Lovely Planet 2 Review
QUICKTEQUILA is back with Lovely Planet 2: April Skies, a sequel to their weirdly cute yet wildly punishing 2014 first-person shooter. Everything you loved about Lovely Planet makes a welcomed return, from the pastel-drenched aesthetic and square-shaped bullets to its seriously funky soundtrack. Unfortunately, little has changed in the core formula that was on display in Lovely Planet. This is very much the same game with a visual upgrade. As such, though its brand of run-and-gun time trials is no less enjoyable than before, Lovely Planet 2 plays more like an expansion than the true sequel you may expect.
Lovely Planet 2’s hook is simple. Shoot fast, run faster. It’s delightfully simple but is by no means a walk in the park. The difficulty comes from the speed of Lovely Planet 2. Bullets fly at you. Platforms disappear under your feet. Bombs rain down from the sky. These kinds of obstacles assault you on a second-to-second basis, and it often feels chaotic and overwhelming, so you will have to think on your toes. Hesitate a millisecond too long, and you die. Miscalculate or miss a shot, and you die. It’s brutal yet strangely addictive. Tension builds not only by simply surviving a level but also by completing it in record speed, and this challenge makes for an exhilarating experience. Lovely Planet 2 doesn’t try to cheat you at any point, opting for the tough, yet fair approach. There are rarely any cheap deaths, and the controls are tight and responsive. When I died, I had no one to blame but myself. My failures were always on me. Maybe I didn’t prioritize my targets, or perhaps I was too slow with my movements. Conquering a particularly tough level is cathartic since it’s proof that my skill as a player improved with each level notched under my belt.
Lovely Action And Lovely Tunes
Unless you have god-like reflexes, getting through levels on the first run will definitely involve a little bit of trial and error meaning you’ll likely see the death screen more than once. Thankfully, dying is rather painless. There’s no time wasted on loading screens. Restarting is seamless; you can start running and gunning again almost as soon as you die. Levels are only fifteen to thirty seconds long, so deaths never wipe away much progress. Lovely Planet 2 is also full of little touches that give you a fighting chance such as color-coding enemies in red, and having the ability to snap to enemies when playing on a controller should you choose to play that way. The art style of Lovely Planet 2 is also wonderfully absurd. Intentionally-rough polygonal shapes make up the environment. Littered about are massively-enlarged versions of real-life objects, like CDs and assault rifles. Why? I have no idea, but it’s reminiscent of Katamari Damacy, and that’s never a bad thing. Complementing this weirdness is a soundtrack composed by Calum Bowen with the fast-paced yet somewhat goofy tunes doing a great job at getting you amped up to take on each level.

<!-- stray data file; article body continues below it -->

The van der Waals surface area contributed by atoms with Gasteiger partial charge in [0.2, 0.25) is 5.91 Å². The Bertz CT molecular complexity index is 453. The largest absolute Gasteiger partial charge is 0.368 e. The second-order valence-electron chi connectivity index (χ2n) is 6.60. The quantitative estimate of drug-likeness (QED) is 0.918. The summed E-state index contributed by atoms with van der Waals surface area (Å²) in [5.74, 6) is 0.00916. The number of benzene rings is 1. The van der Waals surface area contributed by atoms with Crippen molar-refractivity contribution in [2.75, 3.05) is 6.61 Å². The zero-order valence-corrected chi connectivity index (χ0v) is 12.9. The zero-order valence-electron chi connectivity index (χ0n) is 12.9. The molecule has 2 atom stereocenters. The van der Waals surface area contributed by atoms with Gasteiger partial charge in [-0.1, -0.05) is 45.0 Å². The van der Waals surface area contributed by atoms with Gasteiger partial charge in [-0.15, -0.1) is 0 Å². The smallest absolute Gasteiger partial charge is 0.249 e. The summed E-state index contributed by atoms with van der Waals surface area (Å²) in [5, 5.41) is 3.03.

For anyone who has played the original Lovely Planet, none of this is new. In fact, aside from boasting much better visuals and a coat of polish, Lovely Planet 2 has nothing new up its sleeves. The enemies, the gun, the mechanics, and even the environments all remain virtually the same. In terms of difficulty, Lovely Planet 2 is much easier than its predecessor, which may disappoint fans. Though both games feature around one hundred levels, its lower difficulty means Lovely Planet 2 can be beaten in only an hour, whereas the original takes multiple times that. Of course, perfecting levels for high-scores is still no easy feat. I suspect earning three stars on every level will take a lot of time and dedication. Furthering replay value are the two unlockable modes. Yin-yang mode adds extra enemies and obstacles to the existing levels, while survival mode challenges you to get as far as possible under a limit of only three deaths.
Despite no attempts to evolve the series beyond its simple roots, Lovely Planet 2 is still just that; lovely. Jumping and shooting your way into the high scores is fun and challenging, and the art style has plenty of charm, accompanied by a wonderfully quirky set of tunes. There are one hundred new levels to take on and two additional modes for those seeking more once the credits roll. While Lovely Planet 2 may not blow away existing fans of the series, it will likely win over many new ones and keep those existing ones thoroughly entertained.
***PC Code provided by the publisher***
- Chaotic bullet hell gameplay
- Deaths feel fair
- Easy on the eyes
- More of the same
- Shorter than the first